Dirt on Gardening

Fall is a time of year when gourds, the last of the summer garden bounty, are brought indoors and used for decoration or for arts and crafts. It seems as though the varieties of gourds are endless, so what are they?

All gourds are from the Cucurbitaceae family. Within that family are over 90 genera which are further divided into species. There are over 1,000 known species of gourds, and among particular species gourds may cross-breed and create even more hybrids.

Hardshell gourds are a member of the gourd genus Lagenaria, and within that genus there are only six species. Common hardshell gourd species are basket type, bottle type, dipper type and snake.

Common basket type gourds are the cannon ball and kettle gourds. The cannon ball can reach softball size, but the kettle gourd can reach 20 inches in diameter.

Bottle type gourds include the Mexican bottle and birdhouse gourds. These gourds may have a bulb in the neck or a “waist” to separate two gourd bulbs.

The dipper type gourds have a bulb at the blossom end of the gourd and long, thin neck that extends to the stem. Some dipper gourds have long or short handles. They are also referred to as “clubs” due to the baseball bat type shape they sometimes replicate.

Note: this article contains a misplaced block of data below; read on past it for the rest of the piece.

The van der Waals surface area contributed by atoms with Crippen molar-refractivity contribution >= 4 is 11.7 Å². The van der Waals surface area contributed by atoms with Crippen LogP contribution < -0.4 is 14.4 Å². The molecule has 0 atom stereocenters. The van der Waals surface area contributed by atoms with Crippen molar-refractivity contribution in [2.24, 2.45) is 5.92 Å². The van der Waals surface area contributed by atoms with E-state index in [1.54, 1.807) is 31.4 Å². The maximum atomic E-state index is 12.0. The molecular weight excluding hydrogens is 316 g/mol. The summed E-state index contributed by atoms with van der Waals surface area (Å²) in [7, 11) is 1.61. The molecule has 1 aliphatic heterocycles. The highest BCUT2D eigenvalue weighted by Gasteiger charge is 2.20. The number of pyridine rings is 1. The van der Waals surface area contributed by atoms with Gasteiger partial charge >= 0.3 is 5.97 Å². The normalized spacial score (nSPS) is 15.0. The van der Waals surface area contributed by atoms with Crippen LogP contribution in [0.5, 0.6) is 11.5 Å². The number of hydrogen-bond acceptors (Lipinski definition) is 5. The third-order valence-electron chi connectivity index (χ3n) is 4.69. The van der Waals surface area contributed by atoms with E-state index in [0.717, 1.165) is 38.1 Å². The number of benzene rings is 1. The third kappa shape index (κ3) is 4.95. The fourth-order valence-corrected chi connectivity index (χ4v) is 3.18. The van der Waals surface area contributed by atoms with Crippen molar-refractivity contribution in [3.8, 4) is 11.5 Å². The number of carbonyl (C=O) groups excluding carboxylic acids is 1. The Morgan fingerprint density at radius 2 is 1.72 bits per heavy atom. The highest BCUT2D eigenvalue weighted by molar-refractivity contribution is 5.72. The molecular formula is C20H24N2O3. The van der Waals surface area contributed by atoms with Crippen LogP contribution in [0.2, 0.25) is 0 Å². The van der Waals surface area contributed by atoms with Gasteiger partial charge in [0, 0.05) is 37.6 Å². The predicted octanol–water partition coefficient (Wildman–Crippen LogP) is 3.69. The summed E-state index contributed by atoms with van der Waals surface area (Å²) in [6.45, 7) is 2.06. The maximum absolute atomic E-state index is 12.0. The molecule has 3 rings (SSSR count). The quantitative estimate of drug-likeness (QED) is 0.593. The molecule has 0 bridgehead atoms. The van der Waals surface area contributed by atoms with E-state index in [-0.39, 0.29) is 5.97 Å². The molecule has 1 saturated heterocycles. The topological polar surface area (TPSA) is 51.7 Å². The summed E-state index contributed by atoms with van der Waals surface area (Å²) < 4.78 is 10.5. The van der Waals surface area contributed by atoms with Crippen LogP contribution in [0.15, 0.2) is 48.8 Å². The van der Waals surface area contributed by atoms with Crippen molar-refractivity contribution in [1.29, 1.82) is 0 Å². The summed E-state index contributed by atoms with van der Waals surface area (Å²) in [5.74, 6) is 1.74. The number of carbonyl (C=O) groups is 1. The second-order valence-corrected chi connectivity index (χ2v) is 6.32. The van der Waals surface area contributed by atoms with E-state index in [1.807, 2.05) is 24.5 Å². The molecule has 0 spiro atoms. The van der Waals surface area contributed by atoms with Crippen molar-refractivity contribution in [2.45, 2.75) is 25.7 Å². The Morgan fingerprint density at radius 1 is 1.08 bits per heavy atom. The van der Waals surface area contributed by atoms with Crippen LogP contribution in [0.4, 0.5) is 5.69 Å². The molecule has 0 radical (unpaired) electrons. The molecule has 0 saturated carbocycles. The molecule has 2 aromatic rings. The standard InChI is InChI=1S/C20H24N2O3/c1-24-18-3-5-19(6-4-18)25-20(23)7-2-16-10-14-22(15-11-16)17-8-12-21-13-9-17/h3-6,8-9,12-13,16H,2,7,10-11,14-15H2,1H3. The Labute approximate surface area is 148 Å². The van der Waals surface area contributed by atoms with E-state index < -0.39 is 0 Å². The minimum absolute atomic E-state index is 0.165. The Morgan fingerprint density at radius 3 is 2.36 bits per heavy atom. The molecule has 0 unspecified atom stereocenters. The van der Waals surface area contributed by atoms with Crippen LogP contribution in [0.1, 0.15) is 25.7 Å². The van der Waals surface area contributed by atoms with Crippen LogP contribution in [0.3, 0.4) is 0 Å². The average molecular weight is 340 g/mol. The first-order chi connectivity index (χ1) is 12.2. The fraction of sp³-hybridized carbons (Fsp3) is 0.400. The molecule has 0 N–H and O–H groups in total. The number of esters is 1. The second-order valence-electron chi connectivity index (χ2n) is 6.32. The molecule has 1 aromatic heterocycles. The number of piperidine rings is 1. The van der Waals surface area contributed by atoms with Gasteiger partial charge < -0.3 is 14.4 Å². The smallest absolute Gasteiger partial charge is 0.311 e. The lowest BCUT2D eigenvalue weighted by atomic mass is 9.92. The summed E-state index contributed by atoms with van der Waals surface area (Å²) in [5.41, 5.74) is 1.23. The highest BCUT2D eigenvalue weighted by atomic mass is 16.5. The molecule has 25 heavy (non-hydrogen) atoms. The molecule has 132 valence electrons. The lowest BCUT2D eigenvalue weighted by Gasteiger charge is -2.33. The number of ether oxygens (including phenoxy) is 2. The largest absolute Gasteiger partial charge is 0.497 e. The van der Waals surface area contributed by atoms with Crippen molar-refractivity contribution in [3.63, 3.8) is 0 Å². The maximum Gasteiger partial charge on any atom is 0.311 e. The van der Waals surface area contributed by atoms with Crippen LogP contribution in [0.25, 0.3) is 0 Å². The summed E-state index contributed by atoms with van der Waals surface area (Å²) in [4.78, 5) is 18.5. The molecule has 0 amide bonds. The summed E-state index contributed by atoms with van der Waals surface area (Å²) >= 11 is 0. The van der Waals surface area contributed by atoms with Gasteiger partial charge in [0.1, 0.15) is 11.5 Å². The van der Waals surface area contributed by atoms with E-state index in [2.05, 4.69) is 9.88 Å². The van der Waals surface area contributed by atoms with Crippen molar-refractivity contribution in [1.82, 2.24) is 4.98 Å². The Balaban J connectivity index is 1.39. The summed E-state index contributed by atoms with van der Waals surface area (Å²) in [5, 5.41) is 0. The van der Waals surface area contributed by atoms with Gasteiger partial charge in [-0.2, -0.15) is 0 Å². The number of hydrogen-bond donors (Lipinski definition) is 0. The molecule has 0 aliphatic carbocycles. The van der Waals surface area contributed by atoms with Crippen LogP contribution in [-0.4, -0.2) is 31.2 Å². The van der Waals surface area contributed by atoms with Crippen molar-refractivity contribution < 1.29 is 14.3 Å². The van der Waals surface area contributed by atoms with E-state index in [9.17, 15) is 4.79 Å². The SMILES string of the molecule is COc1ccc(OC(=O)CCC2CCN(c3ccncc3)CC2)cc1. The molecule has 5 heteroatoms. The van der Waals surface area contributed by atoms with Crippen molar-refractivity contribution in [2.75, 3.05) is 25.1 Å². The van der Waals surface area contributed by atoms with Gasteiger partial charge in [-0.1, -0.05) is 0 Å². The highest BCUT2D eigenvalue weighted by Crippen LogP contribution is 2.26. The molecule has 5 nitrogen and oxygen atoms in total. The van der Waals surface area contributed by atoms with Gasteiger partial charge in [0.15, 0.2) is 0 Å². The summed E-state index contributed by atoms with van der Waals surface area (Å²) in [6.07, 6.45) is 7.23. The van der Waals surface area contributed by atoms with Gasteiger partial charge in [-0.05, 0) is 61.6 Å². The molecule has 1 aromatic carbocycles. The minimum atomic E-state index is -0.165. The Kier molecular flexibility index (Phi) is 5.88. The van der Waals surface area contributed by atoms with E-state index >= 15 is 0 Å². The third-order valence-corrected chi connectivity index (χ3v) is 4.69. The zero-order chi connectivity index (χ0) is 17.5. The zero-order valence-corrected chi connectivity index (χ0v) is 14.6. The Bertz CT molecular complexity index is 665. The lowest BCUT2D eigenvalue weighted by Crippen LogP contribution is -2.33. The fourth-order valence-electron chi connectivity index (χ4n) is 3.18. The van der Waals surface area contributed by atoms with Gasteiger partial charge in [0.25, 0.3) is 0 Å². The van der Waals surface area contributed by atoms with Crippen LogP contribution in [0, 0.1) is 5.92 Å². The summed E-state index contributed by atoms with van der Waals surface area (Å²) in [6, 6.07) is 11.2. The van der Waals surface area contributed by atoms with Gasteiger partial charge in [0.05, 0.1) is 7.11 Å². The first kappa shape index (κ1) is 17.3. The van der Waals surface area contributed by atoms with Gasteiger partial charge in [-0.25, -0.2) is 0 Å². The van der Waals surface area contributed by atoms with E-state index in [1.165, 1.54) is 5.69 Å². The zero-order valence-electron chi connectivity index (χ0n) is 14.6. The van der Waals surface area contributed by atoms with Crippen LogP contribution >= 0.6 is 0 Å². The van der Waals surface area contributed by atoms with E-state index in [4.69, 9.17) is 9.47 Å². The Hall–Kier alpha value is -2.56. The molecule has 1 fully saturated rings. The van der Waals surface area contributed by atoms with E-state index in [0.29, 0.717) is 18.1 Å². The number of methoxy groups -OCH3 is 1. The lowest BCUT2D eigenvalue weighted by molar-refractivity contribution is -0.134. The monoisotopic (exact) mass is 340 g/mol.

Snake gourds are long without a distinct bulb. They may range from a few inches in length – like a banana – to over four feet long.

Ornamental gourds are a separate genus, also with many different species. Ornamental gourds can be found gracing farmer’s markets and grocery stores this time of year; they are specifically used for fall decorations. Pumpkins and many varieties of edible squash are species of ornamental gourds.

Some common ornamental gourds are “Crown of Thorns,” “apple,” “bell” and “big bell.” Ornamental gourds may be solid colored, striped or multi-colored. They may be smooth or knotty, round or bulbous.

Luffa gourds are another genus in the gourd family that can be eaten when young or dried and used as a sponge when it matures.

There are also several other common gourds that are members of the gourd family without falling into the aforementioned genus. These include “Turk’s Turban,” “Balsam apple,” “Hedgehog” and “Teasel” gourds. All of which have a distinct personality.

As you search for the perfect pumpkin this fall, see how many species of gourds you can find for your fall display, too.

Questions or comments related to gardening? Contact Joleen at missourigardener@hotmail.com

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